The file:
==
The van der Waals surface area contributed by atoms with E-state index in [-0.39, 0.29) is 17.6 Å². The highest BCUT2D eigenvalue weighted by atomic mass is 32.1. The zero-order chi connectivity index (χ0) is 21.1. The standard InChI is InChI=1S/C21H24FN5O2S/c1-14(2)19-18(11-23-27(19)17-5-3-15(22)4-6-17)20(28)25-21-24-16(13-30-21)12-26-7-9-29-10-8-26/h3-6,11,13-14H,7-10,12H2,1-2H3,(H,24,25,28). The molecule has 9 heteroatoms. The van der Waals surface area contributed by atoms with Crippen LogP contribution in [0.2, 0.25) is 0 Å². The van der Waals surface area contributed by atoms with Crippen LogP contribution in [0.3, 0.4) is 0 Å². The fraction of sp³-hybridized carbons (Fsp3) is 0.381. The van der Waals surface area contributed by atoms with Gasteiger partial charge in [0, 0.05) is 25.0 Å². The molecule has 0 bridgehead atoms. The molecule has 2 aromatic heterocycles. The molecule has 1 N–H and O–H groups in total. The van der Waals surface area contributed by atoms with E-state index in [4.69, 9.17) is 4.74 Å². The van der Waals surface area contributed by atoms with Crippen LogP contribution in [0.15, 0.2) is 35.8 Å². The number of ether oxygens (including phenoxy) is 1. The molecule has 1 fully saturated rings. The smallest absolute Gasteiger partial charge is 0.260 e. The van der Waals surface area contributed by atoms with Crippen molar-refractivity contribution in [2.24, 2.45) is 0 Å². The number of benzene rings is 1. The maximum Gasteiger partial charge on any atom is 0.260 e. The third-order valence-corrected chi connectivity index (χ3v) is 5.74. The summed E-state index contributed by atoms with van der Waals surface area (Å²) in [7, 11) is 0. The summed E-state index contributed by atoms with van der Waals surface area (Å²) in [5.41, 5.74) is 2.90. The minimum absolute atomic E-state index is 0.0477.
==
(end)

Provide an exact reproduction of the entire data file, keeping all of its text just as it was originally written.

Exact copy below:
The van der Waals surface area contributed by atoms with E-state index in [-0.39, 0.29) is 17.6 Å². The highest BCUT2D eigenvalue weighted by atomic mass is 32.1. The zero-order chi connectivity index (χ0) is 21.1. The standard InChI is InChI=1S/C21H24FN5O2S/c1-14(2)19-18(11-23-27(19)17-5-3-15(22)4-6-17)20(28)25-21-24-16(13-30-21)12-26-7-9-29-10-8-26/h3-6,11,13-14H,7-10,12H2,1-2H3,(H,24,25,28). The molecule has 9 heteroatoms. The van der Waals surface area contributed by atoms with Crippen LogP contribution in [0.2, 0.25) is 0 Å². The van der Waals surface area contributed by atoms with Crippen LogP contribution in [0.3, 0.4) is 0 Å². The fraction of sp³-hybridized carbons (Fsp3) is 0.381. The van der Waals surface area contributed by atoms with Gasteiger partial charge in [0, 0.05) is 25.0 Å². The molecule has 0 bridgehead atoms. The molecule has 2 aromatic heterocycles. The molecule has 1 N–H and O–H groups in total. The van der Waals surface area contributed by atoms with E-state index in [4.69, 9.17) is 4.74 Å². The van der Waals surface area contributed by atoms with Crippen LogP contribution in [0.15, 0.2) is 35.8 Å². The number of ether oxygens (including phenoxy) is 1. The molecule has 1 fully saturated rings. The smallest absolute Gasteiger partial charge is 0.260 e. The van der Waals surface area contributed by atoms with Crippen molar-refractivity contribution in [2.24, 2.45) is 0 Å². The number of benzene rings is 1. The maximum Gasteiger partial charge on any atom is 0.260 e. The third-order valence-corrected chi connectivity index (χ3v) is 5.74. The summed E-state index contributed by atoms with van der Waals surface area (Å²) in [7, 11) is 0. The summed E-state index contributed by atoms with van der Waals surface area (Å²) in [5.41, 5.74) is 2.90. The minimum absolute atomic E-state index is 0.0477.